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Gary's News and views

Gary Streeter MP for South West Devon

Gary writes a weekly article which appears in the Plympton Plymstock and Ivybridge News in South West Devon. The articles are published here.


Thursday, 26 March 2009


Does the sad death of Jade Goody, combined with the recession, signal the end of celebrity Britain? In case like me you have resolved never to read another article about the late Ms Goody, fear not, this column is not about her, so much as the public mood that created her. Almost from the moment that Tony Blair entered Number 10 and the countdown to the millennium began, our country seems to have been in the grip of a culture that hero-worships people just for being on the tele; famous just for being famous. We have lived through a decade that has witnessed the birth of the astonishing Hello and OK magazines that give us a photo-centric fly-on-the-wall look into the lives of our celebrities. Reality TV programmes have created so-called stars who go on to cash in on their new found fame. Many young people today, when asked to express their life ambition, answer that they just want to be famous.

My wife and I disagree on this. She thinks that in a recession that people will retreat more into the lives of their celebrities as a way of escaping the harsh realities of the grim economic climate. I am hoping that we will move away from our fixation with personality tittle-tattle and focus on issues of more substance. Sadly, I have learnt over the years that Jan is usually right.

This superficiality has polluted our politics. To be honest, I am sick of hearing about focus groups and opinion polls. This has helped to get us into the economic mess that we are now in – nobody had the guts to blow the whistle on a period of financial irresponsibility that could not possibly have lasted. Nobody dared to take away the fantasy cash cow.

I hope we are moving back towards an era of genuine conviction politicians, men and women who believe in something and present that belief to the public, even if it does not attract immediate support; leaders who tell the crunchy truth even if it is unpopular. I may be wrong, but I believe that most people are happy to follow strong and envisioned leadership, rather than being constantly consulted on every last policy detail.

We face painful decisions in the future about: public finances, pensions, immigration, climate change, to name but a few. These issues can only be tackled by hard-nosed leaders prepared to take tough decisions.

What do you think?

posted by Gary @ 15:50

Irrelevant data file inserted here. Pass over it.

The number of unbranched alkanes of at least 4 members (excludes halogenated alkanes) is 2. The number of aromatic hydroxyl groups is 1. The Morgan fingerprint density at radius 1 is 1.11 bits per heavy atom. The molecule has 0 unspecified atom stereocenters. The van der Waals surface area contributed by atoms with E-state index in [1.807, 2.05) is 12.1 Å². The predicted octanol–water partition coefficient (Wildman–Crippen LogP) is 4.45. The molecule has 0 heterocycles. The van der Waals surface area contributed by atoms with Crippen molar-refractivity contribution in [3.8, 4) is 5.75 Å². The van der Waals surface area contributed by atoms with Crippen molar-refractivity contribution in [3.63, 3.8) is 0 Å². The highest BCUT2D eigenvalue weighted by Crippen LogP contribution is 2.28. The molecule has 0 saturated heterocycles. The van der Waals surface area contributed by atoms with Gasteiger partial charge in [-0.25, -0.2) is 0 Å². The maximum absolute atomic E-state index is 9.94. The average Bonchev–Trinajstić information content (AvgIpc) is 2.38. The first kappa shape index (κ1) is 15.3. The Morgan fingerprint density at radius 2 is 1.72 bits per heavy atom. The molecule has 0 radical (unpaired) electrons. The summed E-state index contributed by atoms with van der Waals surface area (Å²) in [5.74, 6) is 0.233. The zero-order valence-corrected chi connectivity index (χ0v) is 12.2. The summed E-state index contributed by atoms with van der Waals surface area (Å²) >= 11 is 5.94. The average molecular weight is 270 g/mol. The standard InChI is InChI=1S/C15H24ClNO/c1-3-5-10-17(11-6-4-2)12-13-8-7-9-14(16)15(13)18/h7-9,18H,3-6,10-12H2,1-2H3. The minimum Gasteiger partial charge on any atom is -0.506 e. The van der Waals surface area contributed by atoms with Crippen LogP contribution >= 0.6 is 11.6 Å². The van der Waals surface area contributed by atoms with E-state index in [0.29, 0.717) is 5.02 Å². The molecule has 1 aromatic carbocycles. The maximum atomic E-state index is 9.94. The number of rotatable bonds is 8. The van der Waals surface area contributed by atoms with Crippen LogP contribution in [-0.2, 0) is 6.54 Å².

Thursday, 19 March 2009


It is always a tragedy when one of our brave young servicemen is killed in Afghanistan. Because it is such an alien environment, so far away, and the enemy so hard to see, it is worth reminding ourselves why they are out there.

When the twin towers in New York were brought down in September 2001 by Al Quaeda terrorists, killing 3,000 people, it was quickly discovered that the terrorists were being harboured by the Taliban regime in Afghanistan. The Taliban are brutal Islamic extremists. To prevent further large scale atrocities it was necessary to go after Al Quaeda and to do so we had to remove the regime that was sheltering them. So coalition forces, led by the USA, went into Afghanistan.

Once the military action was over in 2002 we have stayed there to help this historically unstable country become a viable democracy, to keep the Taliban from returning, so that it would not be used again as a base to attack the west. The threat from global terrorists operating with all of the apparatus of a state behind them is greatly magnified compared to now, where they are operating out of some caves in North West Pakistan

It is true therefore to argue that our forces are fighting terrorism on the front line, rather than us facing a much greater threat of attack over here if we allow Afghanistan to fall.

Which brings me to the disgraceful protests at the homecoming parade in Luton last week, a sight that left me splitting blood for hours. The people behind that shameful protest are apparently a well known group of extremists whose tactics are to stir up hatred against all Muslims so that more young men are radicalised and will join them in their crusade to force their perverted brand of Islam upon us.

How should we respond? First, we must not play into their hands and agitate against all British Muslims most of whom are law abiding and pleased to be British. Second our police and courts must become more robust in using our anti-hate laws to arrest these extremists and deal with them using the full force of the law. In the UK all of our citizens are free to protest, but we now have laws that prevent us from whipping up hate. Those laws should be used. I never want to see our soldiers abused in that way again.